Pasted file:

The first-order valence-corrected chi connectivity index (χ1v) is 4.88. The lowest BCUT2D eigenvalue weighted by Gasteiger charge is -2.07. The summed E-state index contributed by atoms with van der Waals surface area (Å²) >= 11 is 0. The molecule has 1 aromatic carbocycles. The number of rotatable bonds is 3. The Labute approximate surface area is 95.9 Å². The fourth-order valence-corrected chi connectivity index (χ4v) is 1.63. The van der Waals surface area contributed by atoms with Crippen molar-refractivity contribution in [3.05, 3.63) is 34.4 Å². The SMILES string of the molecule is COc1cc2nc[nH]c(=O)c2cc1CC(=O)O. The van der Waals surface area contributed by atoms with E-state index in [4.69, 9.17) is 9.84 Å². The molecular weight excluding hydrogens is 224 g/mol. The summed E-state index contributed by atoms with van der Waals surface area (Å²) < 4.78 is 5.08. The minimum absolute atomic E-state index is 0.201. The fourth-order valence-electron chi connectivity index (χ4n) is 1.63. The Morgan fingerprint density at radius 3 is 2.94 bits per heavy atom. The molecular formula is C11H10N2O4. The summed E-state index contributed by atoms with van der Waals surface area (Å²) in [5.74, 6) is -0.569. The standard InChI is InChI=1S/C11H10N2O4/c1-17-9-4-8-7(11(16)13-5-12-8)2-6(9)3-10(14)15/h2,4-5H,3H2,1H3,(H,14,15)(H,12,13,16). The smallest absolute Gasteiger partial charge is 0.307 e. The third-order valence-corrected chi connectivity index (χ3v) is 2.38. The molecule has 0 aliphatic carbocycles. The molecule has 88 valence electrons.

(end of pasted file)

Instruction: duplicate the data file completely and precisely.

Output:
The first-order valence-corrected chi connectivity index (χ1v) is 4.88. The lowest BCUT2D eigenvalue weighted by Gasteiger charge is -2.07. The summed E-state index contributed by atoms with van der Waals surface area (Å²) >= 11 is 0. The molecule has 1 aromatic carbocycles. The number of rotatable bonds is 3. The Labute approximate surface area is 95.9 Å². The fourth-order valence-corrected chi connectivity index (χ4v) is 1.63. The van der Waals surface area contributed by atoms with Crippen molar-refractivity contribution in [3.05, 3.63) is 34.4 Å². The SMILES string of the molecule is COc1cc2nc[nH]c(=O)c2cc1CC(=O)O. The van der Waals surface area contributed by atoms with E-state index in [4.69, 9.17) is 9.84 Å². The molecular weight excluding hydrogens is 224 g/mol. The summed E-state index contributed by atoms with van der Waals surface area (Å²) < 4.78 is 5.08. The minimum absolute atomic E-state index is 0.201. The fourth-order valence-electron chi connectivity index (χ4n) is 1.63. The Morgan fingerprint density at radius 3 is 2.94 bits per heavy atom. The molecular formula is C11H10N2O4. The summed E-state index contributed by atoms with van der Waals surface area (Å²) in [5.74, 6) is -0.569. The standard InChI is InChI=1S/C11H10N2O4/c1-17-9-4-8-7(11(16)13-5-12-8)2-6(9)3-10(14)15/h2,4-5H,3H2,1H3,(H,14,15)(H,12,13,16). The smallest absolute Gasteiger partial charge is 0.307 e. The third-order valence-corrected chi connectivity index (χ3v) is 2.38. The molecule has 0 aliphatic carbocycles. The molecule has 88 valence electrons.